#SmartCityPitch: San Francisco

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San Francisco is one of the most
transportation rich cities in the country. We’ve got some immense issues and
challenges. We’ve got the great land use, the great street design, and people are
coming and using transit but it’s overwhelmed. At the same time, the people that are
driving are finding it really hard to get around the city. Too many people are getting
hit by cars and they’re getting killed. We also have a population of our city that can’t afford
to get around, where they are physically not able to get around. Everybody can
benefit from increased mobility. Reduced travel times and reduced costs. That time
and travel is time that people aren’t spending with their families or their
not spending at their jobs. In 2000, I had a stroke. This is what put me in the wheelchair. This is my car, this is my baby. I’m not a sit at home type of person, I’m out most of the time out doing something. No one
solution is going to help make our city smarter. We can’t focus on one corridor
or one street. Our smart city proposal is really one that we think is
holistic. We’re focusing on smaller parts across
the region, the city and particular neighborhoods from an integrated
mobility app that can allow you to route, book and pay. To collision avoidance
technology on our largest vehicles. Free Wi-Fi in the neighborhoods.
Improving bike sharing, car sharing and electric vehicle charging access in the
neighborhoods. Having a street with five lanes of traffic is actually not helpful
to anybody. We’re trying to bring balance to our streets for people who are walking,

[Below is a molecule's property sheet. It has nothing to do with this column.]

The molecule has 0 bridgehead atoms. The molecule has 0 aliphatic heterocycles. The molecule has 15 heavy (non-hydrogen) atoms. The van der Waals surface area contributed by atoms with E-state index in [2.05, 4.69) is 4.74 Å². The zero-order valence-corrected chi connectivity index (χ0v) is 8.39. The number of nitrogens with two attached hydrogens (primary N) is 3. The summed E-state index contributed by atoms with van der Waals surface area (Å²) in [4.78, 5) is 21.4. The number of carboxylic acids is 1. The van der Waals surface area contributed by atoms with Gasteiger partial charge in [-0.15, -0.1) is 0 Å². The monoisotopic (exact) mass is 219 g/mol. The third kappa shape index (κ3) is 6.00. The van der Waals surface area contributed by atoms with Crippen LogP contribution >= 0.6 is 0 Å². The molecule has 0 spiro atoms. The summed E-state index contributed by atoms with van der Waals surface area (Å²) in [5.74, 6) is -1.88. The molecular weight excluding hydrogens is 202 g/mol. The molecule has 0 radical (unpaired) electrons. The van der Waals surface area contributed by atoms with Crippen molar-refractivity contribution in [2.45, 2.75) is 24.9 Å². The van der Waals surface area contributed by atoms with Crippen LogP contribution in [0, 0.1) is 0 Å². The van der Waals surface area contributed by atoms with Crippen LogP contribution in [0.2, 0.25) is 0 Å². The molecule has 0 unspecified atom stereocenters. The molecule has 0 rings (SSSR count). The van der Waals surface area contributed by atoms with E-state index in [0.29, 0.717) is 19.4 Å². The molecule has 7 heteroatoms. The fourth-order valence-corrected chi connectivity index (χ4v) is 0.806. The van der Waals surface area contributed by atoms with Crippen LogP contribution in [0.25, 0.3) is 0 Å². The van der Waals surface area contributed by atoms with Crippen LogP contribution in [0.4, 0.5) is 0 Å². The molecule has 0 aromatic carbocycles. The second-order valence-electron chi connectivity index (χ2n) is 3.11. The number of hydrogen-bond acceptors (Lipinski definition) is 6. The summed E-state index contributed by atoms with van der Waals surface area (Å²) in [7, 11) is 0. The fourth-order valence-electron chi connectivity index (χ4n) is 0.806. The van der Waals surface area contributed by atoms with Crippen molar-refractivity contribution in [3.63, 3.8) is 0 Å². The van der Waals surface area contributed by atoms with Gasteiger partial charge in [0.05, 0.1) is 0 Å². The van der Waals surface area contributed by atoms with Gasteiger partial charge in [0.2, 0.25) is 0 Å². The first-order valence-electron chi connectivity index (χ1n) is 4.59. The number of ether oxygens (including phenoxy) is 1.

cycling, and taking transit and sharing. So if we can figure out a way to get
people around in higher occupant vehicles ,you can fill gaps in the transportation network. You
can provide services where we’re not currently providing services. And we
reduce the need for parking which means we can start convincing about parking
structures into affordable housing. And then we’re gonna create a community
challenge and we’re going to invite the neighborhoods to say, “I’m ready for this.” Neighbors will be able to reconnect with the
neighborhood, shop locally and really help reinvest their local dollars in their
neighborhood. My husband and I both decided to get rid of our cars. We got this big old
cargo bike with a little bit of this electric motor to help us get up the
hills. We’ve done a real good job of just taking
advantage of what our neighborhood and our city has to offer and how we can
just get everywhere we want without a car and do it that way. This city is only 49 square miles. And every time a car goes down you’re contaminating 49 square miles so you need to
get people out of cars and in some clean vehicles. From the day the cable car was
invented right here in San Francisco to today when we are hosting 12 companies
that are testing autonomous vehicles. We are a leader in transportation
technology. And with some of the nation’s top data analytics programs and
researchers on our campus, University of California – Berkeley can lend immense
support in helping San Francisco meet the Smart City Challenge. We have a society
in our city baked in of early adopters who llove to learn test and play new ideas. That’s our
culture. We have the ecosystem of all the providers, the strongest support network
from the universities, and we have the ability with all that different
topographical neighborhoods in our city. To really test this in different
applications, you should know the scale of your neighborhoods across the whole city to the rest of the cities around the
country ,and then ultimately around the world

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